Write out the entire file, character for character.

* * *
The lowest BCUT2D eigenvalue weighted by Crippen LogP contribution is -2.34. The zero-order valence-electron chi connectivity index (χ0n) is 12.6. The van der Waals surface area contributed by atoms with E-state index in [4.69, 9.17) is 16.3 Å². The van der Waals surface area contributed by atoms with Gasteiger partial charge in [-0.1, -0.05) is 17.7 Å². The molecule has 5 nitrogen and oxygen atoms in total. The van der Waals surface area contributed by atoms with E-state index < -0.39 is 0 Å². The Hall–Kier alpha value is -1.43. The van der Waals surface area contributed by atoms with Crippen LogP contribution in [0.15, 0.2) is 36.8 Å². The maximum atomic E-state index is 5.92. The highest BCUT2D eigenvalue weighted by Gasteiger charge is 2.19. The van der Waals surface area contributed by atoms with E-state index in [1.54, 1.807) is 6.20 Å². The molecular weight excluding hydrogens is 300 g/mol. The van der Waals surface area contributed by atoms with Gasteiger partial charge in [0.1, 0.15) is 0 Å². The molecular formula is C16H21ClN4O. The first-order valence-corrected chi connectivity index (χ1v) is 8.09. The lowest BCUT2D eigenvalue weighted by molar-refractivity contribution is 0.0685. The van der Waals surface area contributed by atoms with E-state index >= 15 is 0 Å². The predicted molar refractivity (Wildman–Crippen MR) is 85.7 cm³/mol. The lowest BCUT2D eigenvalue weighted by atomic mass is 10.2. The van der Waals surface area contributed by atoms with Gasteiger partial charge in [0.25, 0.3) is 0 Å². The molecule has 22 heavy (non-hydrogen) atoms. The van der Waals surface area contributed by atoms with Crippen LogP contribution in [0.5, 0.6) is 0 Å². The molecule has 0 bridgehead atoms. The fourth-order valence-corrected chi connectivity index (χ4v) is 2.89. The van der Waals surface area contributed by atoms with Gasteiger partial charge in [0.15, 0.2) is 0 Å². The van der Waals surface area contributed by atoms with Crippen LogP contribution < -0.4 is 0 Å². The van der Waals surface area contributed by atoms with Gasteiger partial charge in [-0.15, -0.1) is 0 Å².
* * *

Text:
The lowest BCUT2D eigenvalue weighted by Crippen LogP contribution is -2.34. The zero-order valence-electron chi connectivity index (χ0n) is 12.6. The van der Waals surface area contributed by atoms with E-state index in [4.69, 9.17) is 16.3 Å². The van der Waals surface area contributed by atoms with Gasteiger partial charge in [-0.1, -0.05) is 17.7 Å². The molecule has 5 nitrogen and oxygen atoms in total. The van der Waals surface area contributed by atoms with E-state index < -0.39 is 0 Å². The Hall–Kier alpha value is -1.43. The van der Waals surface area contributed by atoms with Crippen LogP contribution in [0.15, 0.2) is 36.8 Å². The maximum atomic E-state index is 5.92. The highest BCUT2D eigenvalue weighted by Gasteiger charge is 2.19. The van der Waals surface area contributed by atoms with E-state index in [1.54, 1.807) is 6.20 Å². The molecular weight excluding hydrogens is 300 g/mol. The van der Waals surface area contributed by atoms with Gasteiger partial charge in [0.1, 0.15) is 0 Å². The molecular formula is C16H21ClN4O. The first-order valence-corrected chi connectivity index (χ1v) is 8.09. The lowest BCUT2D eigenvalue weighted by molar-refractivity contribution is 0.0685. The van der Waals surface area contributed by atoms with E-state index >= 15 is 0 Å². The predicted molar refractivity (Wildman–Crippen MR) is 85.7 cm³/mol. The lowest BCUT2D eigenvalue weighted by atomic mass is 10.2. The van der Waals surface area contributed by atoms with Gasteiger partial charge in [0.25, 0.3) is 0 Å². The molecule has 22 heavy (non-hydrogen) atoms. The van der Waals surface area contributed by atoms with Crippen LogP contribution in [0.5, 0.6) is 0 Å². The molecule has 0 bridgehead atoms. The fourth-order valence-corrected chi connectivity index (χ4v) is 2.89. The van der Waals surface area contributed by atoms with Gasteiger partial charge in [0.15, 0.2) is 0 Å². The van der Waals surface area contributed by atoms with Crippen LogP contribution < -0.4 is 0 Å². The van der Waals surface area contributed by atoms with Gasteiger partial charge in [-0.15, -0.1) is 0 Å².